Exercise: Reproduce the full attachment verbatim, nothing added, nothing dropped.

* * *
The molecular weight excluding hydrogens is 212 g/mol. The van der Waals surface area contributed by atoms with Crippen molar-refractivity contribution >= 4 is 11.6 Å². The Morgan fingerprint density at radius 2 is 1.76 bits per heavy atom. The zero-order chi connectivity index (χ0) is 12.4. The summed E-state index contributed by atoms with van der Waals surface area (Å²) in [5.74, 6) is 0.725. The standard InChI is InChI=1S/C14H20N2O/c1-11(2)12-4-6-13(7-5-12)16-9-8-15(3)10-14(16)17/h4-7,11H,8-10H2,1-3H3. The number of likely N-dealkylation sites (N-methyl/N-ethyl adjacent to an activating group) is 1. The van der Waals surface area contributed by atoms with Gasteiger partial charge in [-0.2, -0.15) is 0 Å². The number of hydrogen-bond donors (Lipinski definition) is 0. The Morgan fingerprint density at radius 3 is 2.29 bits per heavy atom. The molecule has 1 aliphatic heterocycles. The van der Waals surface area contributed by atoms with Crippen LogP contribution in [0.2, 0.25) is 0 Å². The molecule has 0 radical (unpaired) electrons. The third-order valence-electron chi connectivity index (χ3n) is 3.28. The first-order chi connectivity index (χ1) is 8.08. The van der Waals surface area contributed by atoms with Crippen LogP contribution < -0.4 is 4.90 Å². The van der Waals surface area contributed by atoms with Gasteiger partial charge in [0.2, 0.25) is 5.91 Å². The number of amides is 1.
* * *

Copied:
The molecular weight excluding hydrogens is 212 g/mol. The van der Waals surface area contributed by atoms with Crippen molar-refractivity contribution >= 4 is 11.6 Å². The Morgan fingerprint density at radius 2 is 1.76 bits per heavy atom. The zero-order chi connectivity index (χ0) is 12.4. The summed E-state index contributed by atoms with van der Waals surface area (Å²) in [5.74, 6) is 0.725. The standard InChI is InChI=1S/C14H20N2O/c1-11(2)12-4-6-13(7-5-12)16-9-8-15(3)10-14(16)17/h4-7,11H,8-10H2,1-3H3. The number of likely N-dealkylation sites (N-methyl/N-ethyl adjacent to an activating group) is 1. The van der Waals surface area contributed by atoms with Gasteiger partial charge in [-0.2, -0.15) is 0 Å². The number of hydrogen-bond donors (Lipinski definition) is 0. The Morgan fingerprint density at radius 3 is 2.29 bits per heavy atom. The molecule has 1 aliphatic heterocycles. The van der Waals surface area contributed by atoms with Crippen LogP contribution in [0.2, 0.25) is 0 Å². The molecule has 0 radical (unpaired) electrons. The third-order valence-electron chi connectivity index (χ3n) is 3.28. The first-order chi connectivity index (χ1) is 8.08. The van der Waals surface area contributed by atoms with Crippen LogP contribution < -0.4 is 4.90 Å². The van der Waals surface area contributed by atoms with Gasteiger partial charge in [0.2, 0.25) is 5.91 Å². The number of amides is 1.